Here’s the Navy’s newest electronic weapon—it won’t, kill a soul but its underwater sound waves will aid thousands.
By Frank Tinsley
AN electronic bomb which disperses sound instead of shrapnel may save the lives of many survivors of sea disasters.
See the man. He is throwing an apple to the lady in the water. The lady puts on a lifesaver and smiles at the camera. The man is angry. He wants his apple back. Now the lady is biting the stem of the apple. Her bathing suit is all dry. The apple is a Sav-A-Life. She is pulling the ring to activate it.
NEW LIFE PRESERVER HAS TWO PROPELLERS
Timid of sea travel because of his inability to swim, a Japanese lawyer of Los Angeles, Calif., has invented and patented a mobile life preserver. Hand cranks at the sides of the device turn a pair of diminutive propellers, enabling the wearer to advance at fair speed while remaining erect in the water. Thus a non-swimmer may reach a nearby shore without waiting to be picked up. The photograph above shows the inventor wearing his odd life preserver. Note the propellers and the hand crank that operates them.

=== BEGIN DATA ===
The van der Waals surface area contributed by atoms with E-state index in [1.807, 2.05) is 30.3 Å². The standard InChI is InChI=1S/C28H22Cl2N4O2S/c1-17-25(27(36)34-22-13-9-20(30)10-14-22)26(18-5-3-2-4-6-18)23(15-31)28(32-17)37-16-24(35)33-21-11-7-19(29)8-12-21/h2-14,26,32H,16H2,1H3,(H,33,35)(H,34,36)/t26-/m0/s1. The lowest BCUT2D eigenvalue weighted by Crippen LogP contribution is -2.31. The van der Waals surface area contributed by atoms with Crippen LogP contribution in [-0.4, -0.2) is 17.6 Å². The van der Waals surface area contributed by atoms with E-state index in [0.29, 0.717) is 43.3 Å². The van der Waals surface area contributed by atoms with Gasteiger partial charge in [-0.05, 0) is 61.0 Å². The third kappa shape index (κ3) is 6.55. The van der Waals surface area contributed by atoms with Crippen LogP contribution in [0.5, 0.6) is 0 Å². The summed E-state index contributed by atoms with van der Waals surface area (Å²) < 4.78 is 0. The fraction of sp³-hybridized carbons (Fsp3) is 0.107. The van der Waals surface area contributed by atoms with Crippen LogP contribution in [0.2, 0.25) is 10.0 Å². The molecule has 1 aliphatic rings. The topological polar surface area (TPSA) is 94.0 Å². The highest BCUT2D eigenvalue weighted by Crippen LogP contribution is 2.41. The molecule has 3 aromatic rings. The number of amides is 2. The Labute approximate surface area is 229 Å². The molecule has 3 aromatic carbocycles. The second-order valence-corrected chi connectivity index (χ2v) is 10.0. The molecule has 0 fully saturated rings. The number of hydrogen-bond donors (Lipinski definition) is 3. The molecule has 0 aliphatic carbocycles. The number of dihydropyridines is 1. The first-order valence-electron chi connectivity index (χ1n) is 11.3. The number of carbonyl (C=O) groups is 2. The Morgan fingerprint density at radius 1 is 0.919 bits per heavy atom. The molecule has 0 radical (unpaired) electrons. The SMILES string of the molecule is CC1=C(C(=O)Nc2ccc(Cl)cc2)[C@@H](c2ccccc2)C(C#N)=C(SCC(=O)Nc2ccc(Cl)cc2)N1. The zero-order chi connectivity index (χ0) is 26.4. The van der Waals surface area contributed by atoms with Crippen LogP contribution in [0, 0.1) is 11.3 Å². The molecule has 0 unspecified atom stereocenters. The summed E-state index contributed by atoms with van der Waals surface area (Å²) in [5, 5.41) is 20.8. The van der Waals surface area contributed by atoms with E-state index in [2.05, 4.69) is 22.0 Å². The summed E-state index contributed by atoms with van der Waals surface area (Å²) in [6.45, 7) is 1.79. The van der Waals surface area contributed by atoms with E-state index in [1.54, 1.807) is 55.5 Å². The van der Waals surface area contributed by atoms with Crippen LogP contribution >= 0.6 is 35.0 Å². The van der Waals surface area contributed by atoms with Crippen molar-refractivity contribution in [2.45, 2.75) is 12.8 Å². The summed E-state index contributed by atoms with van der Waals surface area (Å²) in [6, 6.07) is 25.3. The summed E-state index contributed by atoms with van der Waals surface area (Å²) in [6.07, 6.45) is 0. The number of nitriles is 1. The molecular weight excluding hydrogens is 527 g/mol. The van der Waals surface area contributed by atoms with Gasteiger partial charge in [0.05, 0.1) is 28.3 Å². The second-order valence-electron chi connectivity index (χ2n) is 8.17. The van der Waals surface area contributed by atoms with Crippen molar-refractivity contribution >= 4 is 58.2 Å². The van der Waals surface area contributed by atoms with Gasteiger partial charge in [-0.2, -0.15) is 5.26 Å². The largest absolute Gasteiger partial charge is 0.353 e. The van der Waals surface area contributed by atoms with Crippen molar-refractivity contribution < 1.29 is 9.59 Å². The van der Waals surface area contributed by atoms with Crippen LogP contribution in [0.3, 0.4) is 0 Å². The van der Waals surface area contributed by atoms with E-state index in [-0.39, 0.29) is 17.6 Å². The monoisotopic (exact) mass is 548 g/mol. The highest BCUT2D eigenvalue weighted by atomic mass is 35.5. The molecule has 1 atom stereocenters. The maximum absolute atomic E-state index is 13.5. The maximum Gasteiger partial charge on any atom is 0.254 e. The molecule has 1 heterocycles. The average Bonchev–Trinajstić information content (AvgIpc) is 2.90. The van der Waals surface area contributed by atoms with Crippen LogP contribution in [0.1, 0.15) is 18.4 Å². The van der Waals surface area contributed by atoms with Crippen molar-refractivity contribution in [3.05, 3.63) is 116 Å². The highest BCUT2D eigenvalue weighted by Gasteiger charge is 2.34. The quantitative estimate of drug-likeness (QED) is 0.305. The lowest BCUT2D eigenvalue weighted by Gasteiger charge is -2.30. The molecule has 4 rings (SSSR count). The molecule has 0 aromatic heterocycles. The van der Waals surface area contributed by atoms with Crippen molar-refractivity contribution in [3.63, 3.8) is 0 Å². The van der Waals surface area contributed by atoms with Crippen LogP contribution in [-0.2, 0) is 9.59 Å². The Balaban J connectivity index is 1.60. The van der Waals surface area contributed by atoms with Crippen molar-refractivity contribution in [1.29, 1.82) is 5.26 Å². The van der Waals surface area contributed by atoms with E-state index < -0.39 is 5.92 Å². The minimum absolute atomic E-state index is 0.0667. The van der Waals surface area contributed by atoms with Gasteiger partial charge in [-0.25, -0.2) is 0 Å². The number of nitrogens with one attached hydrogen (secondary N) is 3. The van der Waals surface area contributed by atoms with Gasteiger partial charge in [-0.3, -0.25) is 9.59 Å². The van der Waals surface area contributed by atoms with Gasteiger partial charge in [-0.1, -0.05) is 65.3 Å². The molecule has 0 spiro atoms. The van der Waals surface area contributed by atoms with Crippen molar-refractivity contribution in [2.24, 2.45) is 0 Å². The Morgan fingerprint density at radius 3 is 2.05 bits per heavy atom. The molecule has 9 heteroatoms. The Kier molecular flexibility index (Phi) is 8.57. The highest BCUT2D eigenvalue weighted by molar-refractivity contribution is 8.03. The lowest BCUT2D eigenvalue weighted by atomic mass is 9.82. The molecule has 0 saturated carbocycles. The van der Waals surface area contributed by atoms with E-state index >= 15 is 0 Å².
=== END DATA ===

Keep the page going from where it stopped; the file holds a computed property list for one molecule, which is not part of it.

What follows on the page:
Air Bubbles to Save Life at Sea
FOR more than two thousand years, sailors have known that a little oil, poured on the raging billows, will quiet them almost magically. In many rescues from a distressed ship during a storm, we read that oil has been used. A method, more efficient than simply pouring it over the ship’s side, is to put the oil into cloth bags, through which it will leak gradually, and tow them at the end of ropes, so that the oil is distributed very thinly. It is necessary only to have a thin film, to break the “surface tension” of the water; and the waves are no longer able to hold their height so readily.